The groundbreaking was a time to celebrate those funding victories, as well as a successful partnership between two city nonprofits. It also marks a success in bringing affordable housing to a part of the city that’s steadily growing and increasing in cost.

“First and foremost, it allows Carpenter’s Shelter, our partner in this, to remain in this part of the city – a very valuable part of the city. This project is going to allow us to build a modern, purpose-based shelter that will serve the community for years to come,” Frederick said. “… Braddock Metro is [a] rapidly growing part of the city that has added several … units to the city over the last several years – not many of those units are affordable. [The Bloom will create] 97 units that are affordable to families making $60,000 a year, and they’ll be in a transit-friendly area.”

The name of the development, The Bloom, speaks to this idea, Hornbrook said. It’s named after the physical growth of a planned community garden at the development that will yield free produce for residents and for the metaphorical growth of providing affordable housing in an increasingly unaffordable area. The name also, perhaps appropriately, hints at the growth of relationships between multiple partners in the nonprofit and corporate sectors. Steene mentioned by name the Howard Hughes Corporation, the Carpenter’s Shelter’s landlord at its temporary space at Landmark Mall, and HH Logistics, which managed the move from the old shelter to the temporary space.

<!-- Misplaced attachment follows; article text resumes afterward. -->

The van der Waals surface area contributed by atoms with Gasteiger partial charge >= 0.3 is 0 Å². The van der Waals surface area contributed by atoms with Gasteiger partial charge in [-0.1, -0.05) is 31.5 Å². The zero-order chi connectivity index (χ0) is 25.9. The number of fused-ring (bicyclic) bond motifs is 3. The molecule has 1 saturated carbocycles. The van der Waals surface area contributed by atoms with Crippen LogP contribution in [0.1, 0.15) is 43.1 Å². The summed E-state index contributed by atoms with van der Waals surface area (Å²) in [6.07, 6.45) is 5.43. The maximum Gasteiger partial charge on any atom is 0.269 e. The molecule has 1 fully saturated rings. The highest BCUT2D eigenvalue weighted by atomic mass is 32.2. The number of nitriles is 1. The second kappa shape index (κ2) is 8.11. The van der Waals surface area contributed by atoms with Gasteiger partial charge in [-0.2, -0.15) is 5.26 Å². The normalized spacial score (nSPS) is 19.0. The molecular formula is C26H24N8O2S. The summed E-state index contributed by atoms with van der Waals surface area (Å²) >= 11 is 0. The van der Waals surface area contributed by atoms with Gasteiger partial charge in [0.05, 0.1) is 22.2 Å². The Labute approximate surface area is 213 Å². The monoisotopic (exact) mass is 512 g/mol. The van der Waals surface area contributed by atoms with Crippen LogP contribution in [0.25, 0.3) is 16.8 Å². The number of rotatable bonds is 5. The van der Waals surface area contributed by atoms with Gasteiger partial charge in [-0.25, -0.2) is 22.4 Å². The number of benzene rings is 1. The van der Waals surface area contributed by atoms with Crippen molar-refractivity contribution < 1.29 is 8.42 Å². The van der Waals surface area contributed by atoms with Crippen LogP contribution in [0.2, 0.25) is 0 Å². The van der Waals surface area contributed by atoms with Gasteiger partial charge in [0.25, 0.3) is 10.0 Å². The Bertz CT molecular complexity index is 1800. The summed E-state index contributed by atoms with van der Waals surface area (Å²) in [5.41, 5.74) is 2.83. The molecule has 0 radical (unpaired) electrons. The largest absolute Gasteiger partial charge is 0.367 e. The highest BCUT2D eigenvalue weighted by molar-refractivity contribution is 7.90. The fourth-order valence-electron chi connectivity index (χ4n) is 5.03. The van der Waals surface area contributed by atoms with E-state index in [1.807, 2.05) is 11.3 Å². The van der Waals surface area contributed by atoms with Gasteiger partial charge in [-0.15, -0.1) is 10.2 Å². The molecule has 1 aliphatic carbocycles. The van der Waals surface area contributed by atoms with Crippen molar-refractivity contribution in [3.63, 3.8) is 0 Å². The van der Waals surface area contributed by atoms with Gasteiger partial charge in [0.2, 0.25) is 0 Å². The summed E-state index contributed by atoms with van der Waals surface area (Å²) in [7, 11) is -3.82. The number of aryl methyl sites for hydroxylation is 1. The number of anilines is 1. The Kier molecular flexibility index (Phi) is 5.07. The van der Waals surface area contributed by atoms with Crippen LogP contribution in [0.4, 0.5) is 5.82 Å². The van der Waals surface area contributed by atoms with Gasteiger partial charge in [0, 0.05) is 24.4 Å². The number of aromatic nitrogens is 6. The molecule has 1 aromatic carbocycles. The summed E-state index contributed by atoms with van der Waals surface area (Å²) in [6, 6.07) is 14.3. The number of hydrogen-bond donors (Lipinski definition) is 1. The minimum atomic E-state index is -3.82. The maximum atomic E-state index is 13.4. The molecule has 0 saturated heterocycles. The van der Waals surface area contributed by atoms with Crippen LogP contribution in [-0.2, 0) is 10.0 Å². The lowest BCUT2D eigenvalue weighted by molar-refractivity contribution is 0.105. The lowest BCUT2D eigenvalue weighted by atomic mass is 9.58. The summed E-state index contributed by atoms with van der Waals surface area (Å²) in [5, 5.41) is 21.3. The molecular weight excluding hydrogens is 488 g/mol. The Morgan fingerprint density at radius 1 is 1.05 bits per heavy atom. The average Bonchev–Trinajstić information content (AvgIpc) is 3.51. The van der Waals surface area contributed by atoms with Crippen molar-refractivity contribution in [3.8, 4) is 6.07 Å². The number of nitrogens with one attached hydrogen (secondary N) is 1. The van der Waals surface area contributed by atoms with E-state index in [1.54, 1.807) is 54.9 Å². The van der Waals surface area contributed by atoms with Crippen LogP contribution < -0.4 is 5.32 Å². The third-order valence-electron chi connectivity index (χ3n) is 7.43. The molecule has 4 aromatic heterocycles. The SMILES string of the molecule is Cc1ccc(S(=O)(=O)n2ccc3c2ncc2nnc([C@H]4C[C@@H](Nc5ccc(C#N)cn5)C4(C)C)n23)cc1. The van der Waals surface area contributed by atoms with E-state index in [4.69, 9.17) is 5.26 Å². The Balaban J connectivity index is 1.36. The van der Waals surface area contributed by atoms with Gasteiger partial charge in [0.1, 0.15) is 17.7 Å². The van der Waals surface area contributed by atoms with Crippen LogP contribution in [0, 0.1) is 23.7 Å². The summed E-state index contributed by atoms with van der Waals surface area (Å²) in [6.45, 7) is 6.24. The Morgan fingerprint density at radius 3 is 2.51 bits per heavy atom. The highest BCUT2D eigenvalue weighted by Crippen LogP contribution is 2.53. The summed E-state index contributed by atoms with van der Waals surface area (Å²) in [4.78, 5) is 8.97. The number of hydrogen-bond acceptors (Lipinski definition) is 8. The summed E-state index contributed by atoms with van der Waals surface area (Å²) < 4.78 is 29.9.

At its core, though, the partnership between AHDC and Carpenter’s Shelter has been the most significant, and Steene said he’s excited to see that take shape.

“There is great excitement about officially launching this venture. We’re entering some of the most visible stages of our partnership …” Steene said. “AHDC has been a solid partner throughout all of this. Real estate development is not our core business. We know how to get people who are homeless permanently housed, so I think part of the power of this partnership is we do what we do well and they do what they do well and, together, this is going to be a great service for the community.”